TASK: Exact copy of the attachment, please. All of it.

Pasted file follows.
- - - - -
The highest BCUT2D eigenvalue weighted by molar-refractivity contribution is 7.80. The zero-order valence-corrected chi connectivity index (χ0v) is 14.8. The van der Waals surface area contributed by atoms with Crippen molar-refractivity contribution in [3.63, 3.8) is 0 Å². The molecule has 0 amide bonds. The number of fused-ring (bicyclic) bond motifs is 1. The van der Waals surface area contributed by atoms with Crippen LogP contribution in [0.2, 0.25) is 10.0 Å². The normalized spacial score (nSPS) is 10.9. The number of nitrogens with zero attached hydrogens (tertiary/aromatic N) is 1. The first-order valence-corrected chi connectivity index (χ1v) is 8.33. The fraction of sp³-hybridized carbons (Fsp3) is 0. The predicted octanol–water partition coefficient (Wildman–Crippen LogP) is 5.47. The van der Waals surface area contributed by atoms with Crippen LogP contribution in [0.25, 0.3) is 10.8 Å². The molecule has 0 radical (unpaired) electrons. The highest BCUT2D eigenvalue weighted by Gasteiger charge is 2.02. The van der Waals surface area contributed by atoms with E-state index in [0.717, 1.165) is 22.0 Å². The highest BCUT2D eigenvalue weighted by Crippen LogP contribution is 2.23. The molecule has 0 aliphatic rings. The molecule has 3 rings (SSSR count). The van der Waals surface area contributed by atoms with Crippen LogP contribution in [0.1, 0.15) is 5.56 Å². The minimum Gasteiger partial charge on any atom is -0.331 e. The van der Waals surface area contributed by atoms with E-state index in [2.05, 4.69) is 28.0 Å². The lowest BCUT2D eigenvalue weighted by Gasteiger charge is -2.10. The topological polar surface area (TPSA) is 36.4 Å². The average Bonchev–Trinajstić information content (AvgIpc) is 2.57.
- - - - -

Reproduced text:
The highest BCUT2D eigenvalue weighted by molar-refractivity contribution is 7.80. The zero-order valence-corrected chi connectivity index (χ0v) is 14.8. The van der Waals surface area contributed by atoms with Crippen molar-refractivity contribution in [3.63, 3.8) is 0 Å². The molecule has 0 amide bonds. The number of fused-ring (bicyclic) bond motifs is 1. The van der Waals surface area contributed by atoms with Crippen LogP contribution in [0.2, 0.25) is 10.0 Å². The normalized spacial score (nSPS) is 10.9. The number of nitrogens with zero attached hydrogens (tertiary/aromatic N) is 1. The first-order valence-corrected chi connectivity index (χ1v) is 8.33. The fraction of sp³-hybridized carbons (Fsp3) is 0. The predicted octanol–water partition coefficient (Wildman–Crippen LogP) is 5.47. The van der Waals surface area contributed by atoms with Crippen LogP contribution in [0.25, 0.3) is 10.8 Å². The molecule has 0 radical (unpaired) electrons. The highest BCUT2D eigenvalue weighted by Gasteiger charge is 2.02. The van der Waals surface area contributed by atoms with E-state index in [0.717, 1.165) is 22.0 Å². The highest BCUT2D eigenvalue weighted by Crippen LogP contribution is 2.23. The molecule has 0 aliphatic rings. The molecule has 3 rings (SSSR count). The van der Waals surface area contributed by atoms with Crippen LogP contribution in [0.1, 0.15) is 5.56 Å². The minimum Gasteiger partial charge on any atom is -0.331 e. The van der Waals surface area contributed by atoms with E-state index in [2.05, 4.69) is 28.0 Å². The lowest BCUT2D eigenvalue weighted by Gasteiger charge is -2.10. The topological polar surface area (TPSA) is 36.4 Å². The average Bonchev–Trinajstić information content (AvgIpc) is 2.57.